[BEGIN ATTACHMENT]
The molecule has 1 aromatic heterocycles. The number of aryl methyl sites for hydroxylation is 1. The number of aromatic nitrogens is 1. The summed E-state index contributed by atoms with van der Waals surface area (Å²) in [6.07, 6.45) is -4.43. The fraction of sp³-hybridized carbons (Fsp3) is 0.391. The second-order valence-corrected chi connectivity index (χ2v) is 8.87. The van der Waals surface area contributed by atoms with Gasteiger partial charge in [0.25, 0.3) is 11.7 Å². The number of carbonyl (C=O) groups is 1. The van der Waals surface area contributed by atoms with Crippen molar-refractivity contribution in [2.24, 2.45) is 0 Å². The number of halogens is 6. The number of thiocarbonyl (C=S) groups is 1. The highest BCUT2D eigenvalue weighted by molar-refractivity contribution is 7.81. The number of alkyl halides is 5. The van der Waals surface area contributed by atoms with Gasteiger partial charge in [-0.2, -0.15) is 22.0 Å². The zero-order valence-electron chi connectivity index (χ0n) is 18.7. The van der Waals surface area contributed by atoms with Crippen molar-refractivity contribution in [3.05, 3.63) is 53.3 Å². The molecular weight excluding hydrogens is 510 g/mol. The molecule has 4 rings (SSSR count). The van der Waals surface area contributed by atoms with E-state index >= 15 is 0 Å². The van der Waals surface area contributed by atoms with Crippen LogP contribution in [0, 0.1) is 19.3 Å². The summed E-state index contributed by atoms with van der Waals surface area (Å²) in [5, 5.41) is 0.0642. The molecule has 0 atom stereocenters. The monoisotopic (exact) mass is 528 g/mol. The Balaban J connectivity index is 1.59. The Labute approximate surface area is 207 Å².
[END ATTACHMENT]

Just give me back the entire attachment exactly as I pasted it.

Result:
The molecule has 1 aromatic heterocycles. The number of aryl methyl sites for hydroxylation is 1. The number of aromatic nitrogens is 1. The summed E-state index contributed by atoms with van der Waals surface area (Å²) in [6.07, 6.45) is -4.43. The fraction of sp³-hybridized carbons (Fsp3) is 0.391. The second-order valence-corrected chi connectivity index (χ2v) is 8.87. The van der Waals surface area contributed by atoms with Gasteiger partial charge in [0.25, 0.3) is 11.7 Å². The number of carbonyl (C=O) groups is 1. The van der Waals surface area contributed by atoms with Crippen molar-refractivity contribution in [2.24, 2.45) is 0 Å². The number of halogens is 6. The number of thiocarbonyl (C=S) groups is 1. The highest BCUT2D eigenvalue weighted by molar-refractivity contribution is 7.81. The number of alkyl halides is 5. The van der Waals surface area contributed by atoms with Gasteiger partial charge in [-0.2, -0.15) is 22.0 Å². The zero-order valence-electron chi connectivity index (χ0n) is 18.7. The van der Waals surface area contributed by atoms with Crippen molar-refractivity contribution in [3.05, 3.63) is 53.3 Å². The molecular weight excluding hydrogens is 510 g/mol. The molecule has 4 rings (SSSR count). The van der Waals surface area contributed by atoms with E-state index >= 15 is 0 Å². The van der Waals surface area contributed by atoms with Crippen LogP contribution in [0, 0.1) is 19.3 Å². The summed E-state index contributed by atoms with van der Waals surface area (Å²) in [5, 5.41) is 0.0642. The molecule has 0 atom stereocenters. The monoisotopic (exact) mass is 528 g/mol. The Balaban J connectivity index is 1.59. The Labute approximate surface area is 207 Å².